At the time of Tim's sentence, meth was decimating rural communities. Law enforcement was eager to show they were taking it seriously. But that meant, in many cases, toughening up drug laws to lock up addicts after the fact.
Tim is still in pain, a sensation he compares to being endlessly whacked about the limbs by former Cardinals slugger Mark McGwire. These days, prison doctors have put him on a nerve-dampening medication called Neurontin. It still doesn't do much.
As years passed, Tim settled into prison life. He kept himself out of trouble, receiving just three conduct violations since 2004. He lives in the honor dorm of the Southeast Correctional Center.
Six years ago, Tim joined a program that allows inmates to train shelter dogs deemed unwanted and unadoptable. The program is called Puppies for Parole. So far, Tim has taught some 30 dogs basic obedience skills and socialization. Eventually, the dogs are sent home to new adoptive families.
When Kinsky's letter showed up in Tim's cell last year, the middle-aged inmate had all but given up hope. The prosecutor's missive, he says, "was like a light coming on at the end of the tunnel."
But that tunnel has a gatekeeper: Governor Jay Nixon. And commuting Tim's sentence — thus making him eligible for parole — doesn't seem high on Nixon's to-do list.
Until recently, Nixon largely ignored the pleas of the thousands of offenders serving lengthy prison terms in Missouri. Many of those sentences stem from the harsh drug laws passed in the 1980s and 1990s.
"These policies are coming back to haunt us," says John Ammann, a supervisor in Saint Louis University's civil litigation clinic and the lead author behind Tim's petition for clemency. "People are starting to realize that this tough on crime attitude is not a good situation. We locked non-violent people up, like Tim, for the rest of their lives. We're spending a lot of money to incarcerate people who could be productive citizens."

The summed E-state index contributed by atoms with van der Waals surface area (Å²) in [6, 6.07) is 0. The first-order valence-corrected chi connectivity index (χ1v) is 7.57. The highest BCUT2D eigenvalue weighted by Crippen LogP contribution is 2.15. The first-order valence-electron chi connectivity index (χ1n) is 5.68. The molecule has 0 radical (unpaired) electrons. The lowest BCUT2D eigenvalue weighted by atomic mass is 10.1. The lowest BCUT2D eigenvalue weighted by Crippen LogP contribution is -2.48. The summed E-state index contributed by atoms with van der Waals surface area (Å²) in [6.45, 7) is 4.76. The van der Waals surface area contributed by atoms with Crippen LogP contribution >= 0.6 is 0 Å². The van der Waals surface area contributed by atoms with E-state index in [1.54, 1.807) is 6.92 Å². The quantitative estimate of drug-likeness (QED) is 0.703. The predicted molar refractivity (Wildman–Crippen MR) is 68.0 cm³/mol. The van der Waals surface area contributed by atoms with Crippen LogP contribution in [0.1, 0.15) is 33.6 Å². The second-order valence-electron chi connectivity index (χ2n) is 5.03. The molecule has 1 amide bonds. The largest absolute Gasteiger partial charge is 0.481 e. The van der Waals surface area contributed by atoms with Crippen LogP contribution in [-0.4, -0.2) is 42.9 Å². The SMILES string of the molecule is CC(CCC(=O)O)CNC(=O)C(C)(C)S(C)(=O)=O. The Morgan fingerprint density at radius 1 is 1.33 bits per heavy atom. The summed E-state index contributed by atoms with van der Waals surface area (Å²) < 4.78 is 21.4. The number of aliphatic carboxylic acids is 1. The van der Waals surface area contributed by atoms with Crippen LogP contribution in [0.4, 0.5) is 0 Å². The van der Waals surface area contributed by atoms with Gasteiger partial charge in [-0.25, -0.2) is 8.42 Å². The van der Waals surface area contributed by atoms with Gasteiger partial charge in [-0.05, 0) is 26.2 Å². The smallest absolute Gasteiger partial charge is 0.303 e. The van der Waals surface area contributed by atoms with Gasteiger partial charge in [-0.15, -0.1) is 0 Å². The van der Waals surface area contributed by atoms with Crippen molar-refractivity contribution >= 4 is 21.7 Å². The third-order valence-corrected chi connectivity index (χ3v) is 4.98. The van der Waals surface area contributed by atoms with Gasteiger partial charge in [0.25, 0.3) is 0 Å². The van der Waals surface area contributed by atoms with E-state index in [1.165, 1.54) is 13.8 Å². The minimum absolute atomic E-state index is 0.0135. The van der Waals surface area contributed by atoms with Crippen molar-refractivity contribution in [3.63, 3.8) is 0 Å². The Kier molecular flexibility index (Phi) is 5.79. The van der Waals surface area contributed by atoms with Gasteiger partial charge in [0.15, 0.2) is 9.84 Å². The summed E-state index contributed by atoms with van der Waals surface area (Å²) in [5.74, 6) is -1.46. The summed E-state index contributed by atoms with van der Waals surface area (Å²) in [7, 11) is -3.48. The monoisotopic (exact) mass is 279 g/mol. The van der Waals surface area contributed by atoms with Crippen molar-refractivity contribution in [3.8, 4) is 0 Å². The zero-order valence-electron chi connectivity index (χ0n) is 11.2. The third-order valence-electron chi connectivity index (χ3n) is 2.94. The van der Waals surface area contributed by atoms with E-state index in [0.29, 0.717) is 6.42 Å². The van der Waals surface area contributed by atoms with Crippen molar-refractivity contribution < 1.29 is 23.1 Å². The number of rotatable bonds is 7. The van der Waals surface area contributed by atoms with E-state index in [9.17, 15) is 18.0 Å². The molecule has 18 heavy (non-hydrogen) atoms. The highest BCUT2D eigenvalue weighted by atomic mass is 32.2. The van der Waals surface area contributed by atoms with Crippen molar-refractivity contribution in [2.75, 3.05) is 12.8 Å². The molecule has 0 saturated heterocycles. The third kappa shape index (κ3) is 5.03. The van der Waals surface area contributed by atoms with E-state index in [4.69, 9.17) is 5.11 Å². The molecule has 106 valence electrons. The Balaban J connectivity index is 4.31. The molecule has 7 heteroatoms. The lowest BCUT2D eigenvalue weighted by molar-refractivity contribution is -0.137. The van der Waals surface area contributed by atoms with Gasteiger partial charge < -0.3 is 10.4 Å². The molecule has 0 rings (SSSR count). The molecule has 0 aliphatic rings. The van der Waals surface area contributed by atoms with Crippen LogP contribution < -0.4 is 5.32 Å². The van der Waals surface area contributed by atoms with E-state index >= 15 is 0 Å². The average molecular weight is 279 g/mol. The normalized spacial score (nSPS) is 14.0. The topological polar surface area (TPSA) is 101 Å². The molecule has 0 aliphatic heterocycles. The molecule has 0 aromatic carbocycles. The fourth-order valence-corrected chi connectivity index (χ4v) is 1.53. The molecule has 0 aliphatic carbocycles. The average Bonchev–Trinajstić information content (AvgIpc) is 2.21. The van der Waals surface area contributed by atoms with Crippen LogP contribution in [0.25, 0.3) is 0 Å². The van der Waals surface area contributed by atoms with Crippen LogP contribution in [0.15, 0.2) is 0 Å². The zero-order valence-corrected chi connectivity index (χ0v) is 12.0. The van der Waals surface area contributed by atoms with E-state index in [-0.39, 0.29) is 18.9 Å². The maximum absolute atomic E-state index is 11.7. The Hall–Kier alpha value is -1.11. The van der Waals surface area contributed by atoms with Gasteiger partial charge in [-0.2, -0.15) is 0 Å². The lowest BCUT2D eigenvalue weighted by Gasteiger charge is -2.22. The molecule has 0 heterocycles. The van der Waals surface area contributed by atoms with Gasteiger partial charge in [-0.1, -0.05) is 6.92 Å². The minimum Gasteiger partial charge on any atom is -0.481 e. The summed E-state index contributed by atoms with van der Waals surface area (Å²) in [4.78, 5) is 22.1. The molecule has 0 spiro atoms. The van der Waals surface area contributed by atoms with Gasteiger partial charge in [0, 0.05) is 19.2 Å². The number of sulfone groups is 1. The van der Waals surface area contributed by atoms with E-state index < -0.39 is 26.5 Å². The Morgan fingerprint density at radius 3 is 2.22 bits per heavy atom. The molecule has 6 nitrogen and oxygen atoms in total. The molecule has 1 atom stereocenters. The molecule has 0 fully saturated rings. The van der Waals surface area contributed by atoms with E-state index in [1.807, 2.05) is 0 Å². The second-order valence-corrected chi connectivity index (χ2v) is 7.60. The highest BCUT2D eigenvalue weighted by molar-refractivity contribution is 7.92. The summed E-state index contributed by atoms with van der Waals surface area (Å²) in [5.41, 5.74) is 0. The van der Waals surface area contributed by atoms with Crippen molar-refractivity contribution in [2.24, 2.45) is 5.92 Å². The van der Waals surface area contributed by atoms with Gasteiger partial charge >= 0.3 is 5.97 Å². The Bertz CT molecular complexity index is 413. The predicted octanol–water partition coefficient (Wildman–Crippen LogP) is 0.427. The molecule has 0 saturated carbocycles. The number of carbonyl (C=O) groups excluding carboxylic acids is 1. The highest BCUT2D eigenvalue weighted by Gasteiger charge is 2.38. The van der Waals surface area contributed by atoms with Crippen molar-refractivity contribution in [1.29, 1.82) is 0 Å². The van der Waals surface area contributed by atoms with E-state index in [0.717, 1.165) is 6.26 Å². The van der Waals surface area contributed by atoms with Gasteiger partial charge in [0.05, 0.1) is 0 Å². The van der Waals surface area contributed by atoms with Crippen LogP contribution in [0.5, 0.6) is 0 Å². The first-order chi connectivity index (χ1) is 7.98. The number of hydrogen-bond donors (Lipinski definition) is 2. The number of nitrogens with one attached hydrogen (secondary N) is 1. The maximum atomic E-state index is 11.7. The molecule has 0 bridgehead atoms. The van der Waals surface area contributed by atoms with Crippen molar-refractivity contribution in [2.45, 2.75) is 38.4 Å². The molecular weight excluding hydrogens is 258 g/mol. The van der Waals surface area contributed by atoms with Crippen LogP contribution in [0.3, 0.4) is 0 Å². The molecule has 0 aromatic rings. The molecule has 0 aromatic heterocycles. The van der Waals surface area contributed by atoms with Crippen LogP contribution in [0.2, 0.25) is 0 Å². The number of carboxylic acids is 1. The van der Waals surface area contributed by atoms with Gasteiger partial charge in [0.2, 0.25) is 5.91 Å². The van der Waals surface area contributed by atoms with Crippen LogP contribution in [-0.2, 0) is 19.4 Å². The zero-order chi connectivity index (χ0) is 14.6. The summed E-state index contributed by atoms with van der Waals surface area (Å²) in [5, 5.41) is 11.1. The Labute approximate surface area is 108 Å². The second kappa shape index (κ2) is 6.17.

In his seven-plus years as governor, Nixon has commuted the sentences of only a handful of Missourians, almost all who were convicted of the pettiest of crimes and who already served their full sentences. He commuted the sentence of just one person who was incarcerated at the time — a man named Jeff Mizanskey.
A Sedalia pot dealer, Mizanskey had been serving a life sentence for transporting several pounds of marijuana in 1993. Because of Missouri's unique three-strike law for drug offenders, Mizanskey — who had two previous felony pot busts on his record — was automatically denied eligibility for parole.
Riverfront Times reported on Mizanskey's sentence in 2013, and he quickly became the focal point of a burgeoning political movement of cannabis activists and prison reformers. In August 2015, Nixon commuted the 62-year-old grandfather's sentence. One month later, after an appearance before the parole board, Mizanskey walked free.
But although a change.org petition has gathered 90,000 signatures supporting Tim's release, he is no Jeff Mizanskey. Mizanskey was messing around with marijuana, which a handful of states have since legalized. And though popular opinion is shifting on the drug war, Tim is a former meth cook. People feel differently about meth — one reason the laws that gave Tim a life sentence were passed in the first place.
"The public's perception of people who use meth and produce meth is very dark," concedes Amman. "They don't consider the social, economic and medical factors that lead people to drugs. Tim was caught up in that. He had an accident, back pain, prescription pills. For some people it leads to heroin, and for him it led to meth."